The strange structure appeared to be that pixels in the lower left corner of the image were magically replaced in the top left corner, or that entire columns seemed to be shifted upwards by varying amounts. This somehow managed to make it look like there were counts/charges in the overscan area on the top of the chip (the white section in the top right of the image above). These overscan pixels don’t actually exist – they are imaginary pixels whose count levels should never vary, so finding definite values of charge in them is very worrying. Unfortunately I spent several hours every day of the bank holiday weekend unsuccessfully trying to fix this, with limited support from my supervisor, who was busy running a marathon, in Edinburgh of all places!

After many worried phone calls between my supervisor and the engineers in Edinburgh, we decide to open up the cryostat here and see if we could find any obvious problems. My supervisor was confident that there was a issue with the thermal connection between the cold liquid nitrogen tank and the chip, so this is what we really wanted to check. We took everything into a special clean room, donned real science-y overalls, boots and gloves, and had a look.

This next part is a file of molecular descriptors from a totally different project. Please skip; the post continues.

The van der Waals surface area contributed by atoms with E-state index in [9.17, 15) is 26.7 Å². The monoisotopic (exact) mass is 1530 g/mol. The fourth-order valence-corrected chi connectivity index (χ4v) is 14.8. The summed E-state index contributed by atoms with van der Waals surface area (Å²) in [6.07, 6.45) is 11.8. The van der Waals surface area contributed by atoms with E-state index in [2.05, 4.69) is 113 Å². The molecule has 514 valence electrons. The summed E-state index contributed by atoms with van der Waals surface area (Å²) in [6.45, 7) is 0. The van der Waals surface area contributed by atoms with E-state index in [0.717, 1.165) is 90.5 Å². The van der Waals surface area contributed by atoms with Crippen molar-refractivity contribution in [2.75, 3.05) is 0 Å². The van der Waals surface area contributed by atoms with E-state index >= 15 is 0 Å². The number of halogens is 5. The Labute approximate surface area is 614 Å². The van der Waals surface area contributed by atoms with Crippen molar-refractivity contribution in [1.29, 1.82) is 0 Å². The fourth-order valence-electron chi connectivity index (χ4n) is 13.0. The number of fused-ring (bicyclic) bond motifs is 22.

Actually, we did find that the thermal contact between the chip and the cold tank was on the dodgy side of ‘precarious’, but there was nothing evidently wrong with the cabling or electronics. We fixed the thermal contact and put it all back together. After another day of vacuum pumping and cooling, we tested the dark current and … found it to be unbelievably low. In addition the weird pattern had totally disappeared. In fact, after proper cooling and time to settle down, the dark current was reduced to zero, hurray! I was convinced this was too good to be true.